With the growing attention to George P. Hansen’s work on the trickster and the paranormal, more paranormal researchers are grappling with the concept of liminality and it’s relationship to paranormal experiences. Recently I’ve come across researchers who are completely flummoxed by what does and does not constitute liminality.
While liminality does take many forms, there are a core group of human life transitions which will always be liminal, across time and space. These four transitions are birth, puberty, death and the beginning or end of a marriage. If you are new to the concept of liminality and are unsure about it’s boundaries or definition, start by looking for the presence of these four transitional states. You will be certain they are liminal, and by studying these core liminal states you’ll gain a deeper understanding of liminality in it’s myriad manifestations.
The concept of liminality was developed by an anthropologist after doing comparative analysis of many different cultures. Arnold van Gennep published his book The Rites of Passage in 1909, and the concept has been further studied and elaborated since then. What do these four liminal states – birth, death, puberty, and marriage – have in common?
These liminal states occur when an individual’s status changes in relationship to their larger community, and as a result the community as a whole takes actions to respond to or acknowledge this change in status.
It is tempting, especially in our ‘more rational’ Western society, to focus on the physical changes taking place in an individual as central to liminality and it’s capacity for paranormal occurrences. Puberty is famously the crucible for poltergeist phenomena, and how can you have ghosts without death? Both puberty and death involve striking changes to the physical body (sexual maturation, decay and dissolution). Pregnancy and birth are also very physically impactful.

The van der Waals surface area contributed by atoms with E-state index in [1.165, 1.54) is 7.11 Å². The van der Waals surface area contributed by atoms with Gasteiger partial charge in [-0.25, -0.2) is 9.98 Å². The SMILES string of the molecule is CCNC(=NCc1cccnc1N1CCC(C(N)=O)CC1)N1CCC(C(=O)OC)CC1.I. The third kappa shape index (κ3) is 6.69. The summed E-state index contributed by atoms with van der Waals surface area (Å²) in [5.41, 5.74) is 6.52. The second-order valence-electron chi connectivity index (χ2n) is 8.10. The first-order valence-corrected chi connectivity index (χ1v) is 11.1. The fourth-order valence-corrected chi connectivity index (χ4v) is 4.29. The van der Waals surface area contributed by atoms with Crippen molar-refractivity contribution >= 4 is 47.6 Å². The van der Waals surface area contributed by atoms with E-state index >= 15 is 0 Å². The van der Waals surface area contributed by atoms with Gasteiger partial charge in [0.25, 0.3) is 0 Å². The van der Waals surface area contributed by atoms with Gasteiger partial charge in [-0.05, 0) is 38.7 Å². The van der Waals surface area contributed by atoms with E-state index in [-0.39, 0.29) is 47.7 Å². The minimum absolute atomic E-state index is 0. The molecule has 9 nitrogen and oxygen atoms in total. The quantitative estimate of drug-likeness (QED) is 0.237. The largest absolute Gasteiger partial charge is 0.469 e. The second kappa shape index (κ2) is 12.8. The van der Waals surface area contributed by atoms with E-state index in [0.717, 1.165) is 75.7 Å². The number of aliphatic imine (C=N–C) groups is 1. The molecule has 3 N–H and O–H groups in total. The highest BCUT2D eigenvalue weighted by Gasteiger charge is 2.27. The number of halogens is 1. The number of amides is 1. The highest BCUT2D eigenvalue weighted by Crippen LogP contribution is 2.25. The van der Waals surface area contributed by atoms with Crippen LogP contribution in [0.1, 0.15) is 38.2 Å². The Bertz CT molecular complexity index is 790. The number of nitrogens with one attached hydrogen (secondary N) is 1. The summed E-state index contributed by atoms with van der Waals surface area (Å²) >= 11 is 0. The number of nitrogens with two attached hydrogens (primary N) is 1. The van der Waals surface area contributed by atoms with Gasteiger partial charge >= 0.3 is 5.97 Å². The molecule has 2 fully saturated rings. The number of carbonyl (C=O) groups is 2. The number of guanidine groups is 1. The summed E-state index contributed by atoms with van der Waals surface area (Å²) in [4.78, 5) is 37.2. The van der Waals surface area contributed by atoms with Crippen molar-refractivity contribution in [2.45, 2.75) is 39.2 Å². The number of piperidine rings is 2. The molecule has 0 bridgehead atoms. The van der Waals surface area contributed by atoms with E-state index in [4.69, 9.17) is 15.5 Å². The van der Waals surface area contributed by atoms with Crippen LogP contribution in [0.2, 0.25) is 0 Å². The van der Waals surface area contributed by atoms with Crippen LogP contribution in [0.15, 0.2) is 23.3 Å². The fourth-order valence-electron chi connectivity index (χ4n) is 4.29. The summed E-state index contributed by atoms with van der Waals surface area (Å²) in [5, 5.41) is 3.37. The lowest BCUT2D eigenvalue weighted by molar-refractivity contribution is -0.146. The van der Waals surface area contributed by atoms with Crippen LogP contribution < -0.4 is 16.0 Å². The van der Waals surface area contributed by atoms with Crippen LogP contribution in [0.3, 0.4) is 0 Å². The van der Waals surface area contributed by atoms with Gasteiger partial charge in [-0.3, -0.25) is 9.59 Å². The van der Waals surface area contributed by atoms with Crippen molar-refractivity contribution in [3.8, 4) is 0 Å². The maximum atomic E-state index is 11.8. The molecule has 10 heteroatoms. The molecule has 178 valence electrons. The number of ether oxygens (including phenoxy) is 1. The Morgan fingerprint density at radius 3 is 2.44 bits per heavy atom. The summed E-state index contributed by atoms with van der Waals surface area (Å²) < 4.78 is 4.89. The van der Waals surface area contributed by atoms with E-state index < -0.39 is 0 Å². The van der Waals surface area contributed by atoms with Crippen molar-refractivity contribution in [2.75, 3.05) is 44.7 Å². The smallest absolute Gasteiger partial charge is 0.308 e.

Weddings are also liminal periods. Yet no one in the bridal party need undergo any physical changes at all for marriage to occur. Marriage involves profound status changes to the married couple, as well as for the family on both sides – who are newly related to one another. Marriage endows the couple with rights and responsibilities to each other, both social and legal. Society at large has many mechanisms for acknowledging and enforcing these rights and responsibilities between spouses, ranging from social pressure to legal remedies.
Interestingly, though many rituals surrounding death, puberty and birth have fallen out of favor in the USA, rituals surrounding weddings still flourish. There is an explicitly liminal period prior to the actual wedding (the engagement), with months to years of planning, saving, and preparations for the wedding feast and ceremony. Brides will recruit a group of young women to act as a society of their supporters in this period. Brides and grooms both will have pre-wedding single-sex parties.